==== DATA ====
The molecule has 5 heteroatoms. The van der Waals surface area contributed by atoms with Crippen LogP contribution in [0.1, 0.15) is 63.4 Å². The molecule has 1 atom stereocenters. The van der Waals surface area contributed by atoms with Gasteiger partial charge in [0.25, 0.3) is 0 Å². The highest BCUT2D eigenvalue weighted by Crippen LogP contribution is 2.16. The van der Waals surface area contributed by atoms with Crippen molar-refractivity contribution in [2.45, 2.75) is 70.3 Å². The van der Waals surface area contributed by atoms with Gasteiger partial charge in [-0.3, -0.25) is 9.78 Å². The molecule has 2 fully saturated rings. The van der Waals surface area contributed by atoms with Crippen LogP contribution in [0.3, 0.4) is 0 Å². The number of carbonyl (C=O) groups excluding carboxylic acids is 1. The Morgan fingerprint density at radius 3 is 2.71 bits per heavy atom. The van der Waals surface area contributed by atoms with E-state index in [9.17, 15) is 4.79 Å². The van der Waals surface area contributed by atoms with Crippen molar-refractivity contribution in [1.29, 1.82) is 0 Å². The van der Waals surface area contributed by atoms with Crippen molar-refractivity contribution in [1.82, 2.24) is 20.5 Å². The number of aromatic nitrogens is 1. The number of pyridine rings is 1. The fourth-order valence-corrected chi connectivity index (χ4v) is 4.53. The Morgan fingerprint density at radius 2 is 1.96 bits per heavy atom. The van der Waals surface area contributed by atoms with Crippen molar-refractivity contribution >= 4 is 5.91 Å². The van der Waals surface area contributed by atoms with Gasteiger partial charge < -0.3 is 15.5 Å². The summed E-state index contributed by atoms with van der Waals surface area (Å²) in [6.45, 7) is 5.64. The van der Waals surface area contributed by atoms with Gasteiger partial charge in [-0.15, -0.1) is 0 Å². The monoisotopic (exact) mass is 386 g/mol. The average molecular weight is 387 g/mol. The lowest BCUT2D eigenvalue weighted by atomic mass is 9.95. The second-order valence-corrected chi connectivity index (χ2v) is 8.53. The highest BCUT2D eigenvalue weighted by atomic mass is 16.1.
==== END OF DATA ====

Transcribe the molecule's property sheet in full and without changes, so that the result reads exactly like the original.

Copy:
The molecule has 5 heteroatoms. The van der Waals surface area contributed by atoms with Crippen LogP contribution in [0.1, 0.15) is 63.4 Å². The molecule has 1 atom stereocenters. The van der Waals surface area contributed by atoms with Gasteiger partial charge in [0.25, 0.3) is 0 Å². The highest BCUT2D eigenvalue weighted by Crippen LogP contribution is 2.16. The van der Waals surface area contributed by atoms with Crippen molar-refractivity contribution in [2.45, 2.75) is 70.3 Å². The van der Waals surface area contributed by atoms with Gasteiger partial charge in [-0.3, -0.25) is 9.78 Å². The molecule has 2 fully saturated rings. The van der Waals surface area contributed by atoms with Crippen LogP contribution in [0.3, 0.4) is 0 Å². The number of carbonyl (C=O) groups excluding carboxylic acids is 1. The Morgan fingerprint density at radius 3 is 2.71 bits per heavy atom. The van der Waals surface area contributed by atoms with E-state index in [9.17, 15) is 4.79 Å². The van der Waals surface area contributed by atoms with Crippen molar-refractivity contribution in [1.29, 1.82) is 0 Å². The van der Waals surface area contributed by atoms with Crippen molar-refractivity contribution in [1.82, 2.24) is 20.5 Å². The number of aromatic nitrogens is 1. The number of pyridine rings is 1. The fourth-order valence-corrected chi connectivity index (χ4v) is 4.53. The Morgan fingerprint density at radius 2 is 1.96 bits per heavy atom. The van der Waals surface area contributed by atoms with Crippen molar-refractivity contribution >= 4 is 5.91 Å². The van der Waals surface area contributed by atoms with Gasteiger partial charge < -0.3 is 15.5 Å². The summed E-state index contributed by atoms with van der Waals surface area (Å²) in [6.45, 7) is 5.64. The van der Waals surface area contributed by atoms with Gasteiger partial charge in [-0.15, -0.1) is 0 Å². The monoisotopic (exact) mass is 386 g/mol. The average molecular weight is 387 g/mol. The lowest BCUT2D eigenvalue weighted by atomic mass is 9.95. The second-order valence-corrected chi connectivity index (χ2v) is 8.53. The highest BCUT2D eigenvalue weighted by atomic mass is 16.1.